Follow Less.

While we’re at it, now that you’re not following every step an App takes, why not thin out the din of your Social Media herd?  I consider Social Media as a conversation and if someone isn’t listening or contributing (they haven’t posted in six months) - what do they bring to my party? Though I do make exceptions for like @SirKenRobinson, @TimGunn, @GuyKawasaki, @BlueSkunkBlog, and @ladygaga and my personal hero, Andy Partridge of @XTCFans, who may never follow me back, but who inspire and put out great thoughtful content. I also follow countless non-celebrity talented educators who don’t follow me back but endlessly inspire.

One of my respected colleagues online, Brent Warner, Professor of ESL and Proprietor of @EdTechTV says “We should take it upon ourselves to follow people who provide high quality insights and ideas in teaching and education. In turn, we should commit ourselves to providing the same through our own feeds. I see no problem with teachers who want to grow their online presence, but following people with an ulterior motive such as expecting a follow-back does everybody a disservice. 

Social media should be viewed partly as a conversation, but fruitful conversations grow organically by people who grow to appreciate each other over time. We have to be careful with our approach as the idea of "follow for follow" waters down the quality of our feeds and makes it harder for us to find people who we can make true connections with.”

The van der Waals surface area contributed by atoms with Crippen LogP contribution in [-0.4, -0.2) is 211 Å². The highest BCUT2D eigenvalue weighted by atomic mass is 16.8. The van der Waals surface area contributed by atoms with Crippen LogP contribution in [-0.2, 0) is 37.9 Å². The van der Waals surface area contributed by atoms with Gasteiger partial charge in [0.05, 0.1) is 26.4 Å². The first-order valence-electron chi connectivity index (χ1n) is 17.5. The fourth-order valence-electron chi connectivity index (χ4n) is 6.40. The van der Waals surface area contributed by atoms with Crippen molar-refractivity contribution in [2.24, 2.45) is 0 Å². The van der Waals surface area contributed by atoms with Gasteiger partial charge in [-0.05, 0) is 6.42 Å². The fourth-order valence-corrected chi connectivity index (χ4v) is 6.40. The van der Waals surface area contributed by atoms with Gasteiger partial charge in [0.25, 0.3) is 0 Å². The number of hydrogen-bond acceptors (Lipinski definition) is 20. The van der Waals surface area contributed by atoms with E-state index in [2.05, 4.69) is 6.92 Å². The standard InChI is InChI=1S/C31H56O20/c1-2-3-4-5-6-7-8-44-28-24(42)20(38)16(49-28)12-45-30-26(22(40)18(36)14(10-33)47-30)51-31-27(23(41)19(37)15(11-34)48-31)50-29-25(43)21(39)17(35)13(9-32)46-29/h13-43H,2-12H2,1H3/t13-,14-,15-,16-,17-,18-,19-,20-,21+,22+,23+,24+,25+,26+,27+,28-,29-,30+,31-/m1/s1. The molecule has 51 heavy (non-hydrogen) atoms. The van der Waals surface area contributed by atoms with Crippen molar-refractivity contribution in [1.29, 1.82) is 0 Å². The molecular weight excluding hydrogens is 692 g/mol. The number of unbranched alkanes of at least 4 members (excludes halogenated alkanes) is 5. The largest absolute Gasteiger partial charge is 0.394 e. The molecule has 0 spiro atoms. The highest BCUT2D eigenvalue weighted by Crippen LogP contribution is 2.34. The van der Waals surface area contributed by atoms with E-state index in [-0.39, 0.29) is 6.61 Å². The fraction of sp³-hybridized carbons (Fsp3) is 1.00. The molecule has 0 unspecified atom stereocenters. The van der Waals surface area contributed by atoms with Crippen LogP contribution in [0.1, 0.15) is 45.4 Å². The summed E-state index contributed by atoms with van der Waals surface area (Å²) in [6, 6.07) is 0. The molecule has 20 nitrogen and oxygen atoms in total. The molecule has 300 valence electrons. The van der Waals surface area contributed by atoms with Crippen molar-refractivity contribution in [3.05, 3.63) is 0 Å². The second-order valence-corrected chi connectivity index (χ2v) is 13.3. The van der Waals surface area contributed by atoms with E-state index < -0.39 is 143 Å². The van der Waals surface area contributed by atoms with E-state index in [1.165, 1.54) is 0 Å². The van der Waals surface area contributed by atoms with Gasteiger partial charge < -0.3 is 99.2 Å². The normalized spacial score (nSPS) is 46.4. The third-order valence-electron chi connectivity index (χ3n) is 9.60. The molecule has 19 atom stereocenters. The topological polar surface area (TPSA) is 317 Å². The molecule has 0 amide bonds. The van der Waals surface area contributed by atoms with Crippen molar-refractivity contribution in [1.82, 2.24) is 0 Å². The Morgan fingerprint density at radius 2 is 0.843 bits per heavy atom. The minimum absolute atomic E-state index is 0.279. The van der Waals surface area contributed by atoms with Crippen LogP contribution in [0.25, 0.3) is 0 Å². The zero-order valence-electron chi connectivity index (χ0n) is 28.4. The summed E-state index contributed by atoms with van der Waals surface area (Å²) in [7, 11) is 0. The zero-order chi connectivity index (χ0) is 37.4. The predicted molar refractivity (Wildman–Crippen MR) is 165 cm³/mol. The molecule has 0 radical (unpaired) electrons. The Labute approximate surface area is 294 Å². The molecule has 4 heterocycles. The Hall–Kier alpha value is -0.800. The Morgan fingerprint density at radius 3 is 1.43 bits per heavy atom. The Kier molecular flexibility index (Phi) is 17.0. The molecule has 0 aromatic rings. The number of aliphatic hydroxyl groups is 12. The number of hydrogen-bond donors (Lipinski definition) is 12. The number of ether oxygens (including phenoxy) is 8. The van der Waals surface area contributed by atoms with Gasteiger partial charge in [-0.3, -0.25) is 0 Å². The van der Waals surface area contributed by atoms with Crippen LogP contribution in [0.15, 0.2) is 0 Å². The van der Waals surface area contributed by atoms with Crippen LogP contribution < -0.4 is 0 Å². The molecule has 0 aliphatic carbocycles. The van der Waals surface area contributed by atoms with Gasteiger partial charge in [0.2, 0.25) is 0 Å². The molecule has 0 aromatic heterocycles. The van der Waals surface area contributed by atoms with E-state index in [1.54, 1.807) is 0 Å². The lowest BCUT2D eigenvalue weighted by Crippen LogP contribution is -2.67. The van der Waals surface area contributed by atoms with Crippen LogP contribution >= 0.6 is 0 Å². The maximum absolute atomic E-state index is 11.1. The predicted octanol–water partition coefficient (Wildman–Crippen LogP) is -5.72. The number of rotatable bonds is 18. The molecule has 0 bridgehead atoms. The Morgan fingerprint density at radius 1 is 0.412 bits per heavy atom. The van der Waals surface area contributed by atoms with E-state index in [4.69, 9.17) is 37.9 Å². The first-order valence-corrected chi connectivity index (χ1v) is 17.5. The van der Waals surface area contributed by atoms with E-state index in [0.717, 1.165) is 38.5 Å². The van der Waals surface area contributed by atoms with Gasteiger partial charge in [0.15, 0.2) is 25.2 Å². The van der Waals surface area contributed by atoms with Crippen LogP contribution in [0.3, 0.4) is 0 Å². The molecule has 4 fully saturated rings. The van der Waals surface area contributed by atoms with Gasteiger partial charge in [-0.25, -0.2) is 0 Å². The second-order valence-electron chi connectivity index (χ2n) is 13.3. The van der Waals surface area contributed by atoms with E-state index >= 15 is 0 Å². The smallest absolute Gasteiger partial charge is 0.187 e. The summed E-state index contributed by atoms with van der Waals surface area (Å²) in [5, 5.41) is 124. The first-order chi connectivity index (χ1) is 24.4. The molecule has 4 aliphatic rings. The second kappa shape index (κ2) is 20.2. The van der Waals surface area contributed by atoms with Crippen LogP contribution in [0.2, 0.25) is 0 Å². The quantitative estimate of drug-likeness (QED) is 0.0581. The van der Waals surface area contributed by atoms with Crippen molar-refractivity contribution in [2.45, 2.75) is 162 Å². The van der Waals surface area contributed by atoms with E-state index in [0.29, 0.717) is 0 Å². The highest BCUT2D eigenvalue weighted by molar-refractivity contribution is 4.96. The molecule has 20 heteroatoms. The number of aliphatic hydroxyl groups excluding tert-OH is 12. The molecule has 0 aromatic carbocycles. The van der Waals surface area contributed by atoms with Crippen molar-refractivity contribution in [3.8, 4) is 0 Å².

I curate my conversations carefully, choosing as many diverse voices as I can from our rich and amazing global Education Personal Learning Networks (or PLN). I don’t just follow back everyone who follows me. I follow people who share original content, engage, contribute, and who interact - just like at a conference or a dinner party. We all learn together!

(Just for the blog readers!)
Every now and then it's good to check to see who you follow but who isn't following you back, who hasn't posted in 6 months, and thin the conversation herd with this  handy site, Manage Flitter. It's like weeding books in a library, it's hard to grow if the shelves are overflowing and untended.

Some people ask me why I don't follow back as many people who follow me. And my answer is that I usually follow every educator who Tweets directly to me a time or two, and all those who I meet in person at a conferences or who have seen my Keynotes & presentations and Tweet to me and mention it. I want to cheer you on! I want to learn from you! But, I do not automatically follow people who follow me. I don't follow those or who have protected or locked Tweets, who only RT & never express an opinion (unless I meet them in person & they request it) and those who don't have a profile picture posted. If you can't care enough to fill out your profile, then I'm probably not going to follow you.  Oh dear, that almost sounded elitist. But, it's not really, it's ALL about conversation and building a professional relationship.